Oh, Canada!. I’m at the stadium, sitting along the third base line for a Blue Jays/Yankees game. This is the early Nineties, when Toronto ruled the AL East and the Yankees roster was stocked with guys like Hensley Meulens and Kevin Maas. Anyway, it’s a big crowd and four Wall Street looking guys sit down in front of us, all of them in suits and one of them wearing a Blue Jays cap. Turns out they were all from Toronto, and one of them yells something innocuous at Joe Carter trots into the dugout right before the game. Immediately, this big guy in a Mattingly gamer and a shaved head stands up, points at them and says, “I don’t want a hear another fucking peep out of you for the rest of the night.” The Canadians all laugh and dismiss the guy as just another New York lunatic. Two minutes later, Bob Sheppard asks us to rise for the singing of the Canadian national anthem. The Canadian guy in the Blue Jays hat starts singing along, and right at the phrase “our home and native land” gets hit in the face with a full beer and then knocked the fuck out by Mattingly Gamer, who punctuates the assault by shouting, “Fucking Eskimos! You were warned!”
Never order crab legs if you are dining with and hanging out with George Brett. You know, just because.
EDIT: Gotta say, in looking at the number of people who searched for some combo of “George Brett” and “poop” and arrived here is staggering. Hope you didn’t search from work. And don’t crap yourself laughing, either.
UPDATE (9/25/08): Seems that Time Warner is investigating the release of the video:
The video was some footage shot of Brett several years ago during a spring training when Tony Pena was the Royals’ manager. Brett was shown joking around with some players George Brettwhile talking graphically about how overeating can cause, shall we say, a certain undesirable bodily function.
With a very real fear of Yankee Stadium-is-closing overload, I will simply point out another Verducci special. This time, telling the Stadium’s story in first-person format, as if he were the Stadium, sharing stories and secrets.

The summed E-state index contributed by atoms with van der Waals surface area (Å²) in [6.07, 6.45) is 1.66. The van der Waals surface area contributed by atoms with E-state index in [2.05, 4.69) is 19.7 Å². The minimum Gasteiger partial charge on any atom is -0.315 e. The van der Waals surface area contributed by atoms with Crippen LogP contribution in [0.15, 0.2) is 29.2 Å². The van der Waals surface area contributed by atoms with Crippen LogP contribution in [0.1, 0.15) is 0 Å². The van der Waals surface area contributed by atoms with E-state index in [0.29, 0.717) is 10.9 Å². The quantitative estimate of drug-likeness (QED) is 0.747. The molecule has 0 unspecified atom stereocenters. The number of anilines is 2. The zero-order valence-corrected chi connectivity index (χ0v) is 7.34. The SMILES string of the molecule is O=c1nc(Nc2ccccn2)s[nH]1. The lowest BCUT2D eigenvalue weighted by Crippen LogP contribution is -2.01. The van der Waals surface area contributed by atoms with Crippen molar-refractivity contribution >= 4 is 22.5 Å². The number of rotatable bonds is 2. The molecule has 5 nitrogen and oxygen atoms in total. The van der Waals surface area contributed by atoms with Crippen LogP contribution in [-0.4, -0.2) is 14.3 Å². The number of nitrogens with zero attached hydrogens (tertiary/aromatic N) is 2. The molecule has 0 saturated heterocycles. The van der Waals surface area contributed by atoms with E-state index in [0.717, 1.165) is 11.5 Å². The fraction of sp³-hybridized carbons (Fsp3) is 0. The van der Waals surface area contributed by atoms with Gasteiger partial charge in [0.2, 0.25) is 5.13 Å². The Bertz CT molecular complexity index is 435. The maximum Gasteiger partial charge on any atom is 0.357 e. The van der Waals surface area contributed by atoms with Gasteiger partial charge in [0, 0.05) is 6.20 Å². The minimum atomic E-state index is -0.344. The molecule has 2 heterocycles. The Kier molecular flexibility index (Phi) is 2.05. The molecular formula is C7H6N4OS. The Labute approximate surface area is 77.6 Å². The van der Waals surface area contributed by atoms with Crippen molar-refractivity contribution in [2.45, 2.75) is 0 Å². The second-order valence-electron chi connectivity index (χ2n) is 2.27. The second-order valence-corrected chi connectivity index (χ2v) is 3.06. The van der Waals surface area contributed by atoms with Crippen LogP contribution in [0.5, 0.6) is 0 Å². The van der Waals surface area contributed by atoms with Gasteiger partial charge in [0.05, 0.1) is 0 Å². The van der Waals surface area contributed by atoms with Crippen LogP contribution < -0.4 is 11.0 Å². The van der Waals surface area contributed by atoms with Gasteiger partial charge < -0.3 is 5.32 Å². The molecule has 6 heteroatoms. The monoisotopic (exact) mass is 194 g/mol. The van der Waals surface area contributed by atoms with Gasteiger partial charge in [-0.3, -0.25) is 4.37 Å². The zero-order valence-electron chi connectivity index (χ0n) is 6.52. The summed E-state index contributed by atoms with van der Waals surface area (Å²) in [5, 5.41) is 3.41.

It’s O.K. You need not feel sorry for me. I have lived a full life. I was born in 1923, the same year as Maria Callas, Charlton Heston, Roy Lichtenstein and Norman Mailer. All are gone now. They did well in the time with which they were graced to strut about the stage. I’d like to think I have done likewise.
Besides, I really haven’t been myself since 1973, when they cut me clean open and for two years rearranged most of my vital organs (even the one that nimble-fingered Eddie Layton used to play), removed some of them and put me back together in such a way that I looked nothing like I did before.
Continuing a theme of riding in the way-back machine, this is a very good account of the 1993 ballclub and how they challenged the Blue Jays for the playoffs. This was the last time the Yanks missed the playoffs until this year.
It was a time when the Yankees and their fans did not consider a playoff appearance a divine right, a time when there were actually empty seats at Yankee Stadium and a time when Mariano Rivera was starting games in the minor leagues. It was 1993, the last time the Yankees did not make the postseason.
The 1993 team, which would have won the wild card if it had existed at that time, was praised. The 2008 Yankees, who have spent two days in first all season, will be panned.
Eric Bedard, the once-studly starting pitcher who the Mariners gave 1/2 their farm for, is due to undergo labrum surgery next week. And you can bet that things will never be the same for Bedard.
In 2004, Will Carroll of Baseball Prospectus studied labrum tears in major league pitchers and found that 36 had been diagnosed in the previous five years. Of those 36, only one had recovered to pitch at his previous level.
“If pitchers with torn labrums were horses,” Carroll said, “they’d be destroyed.”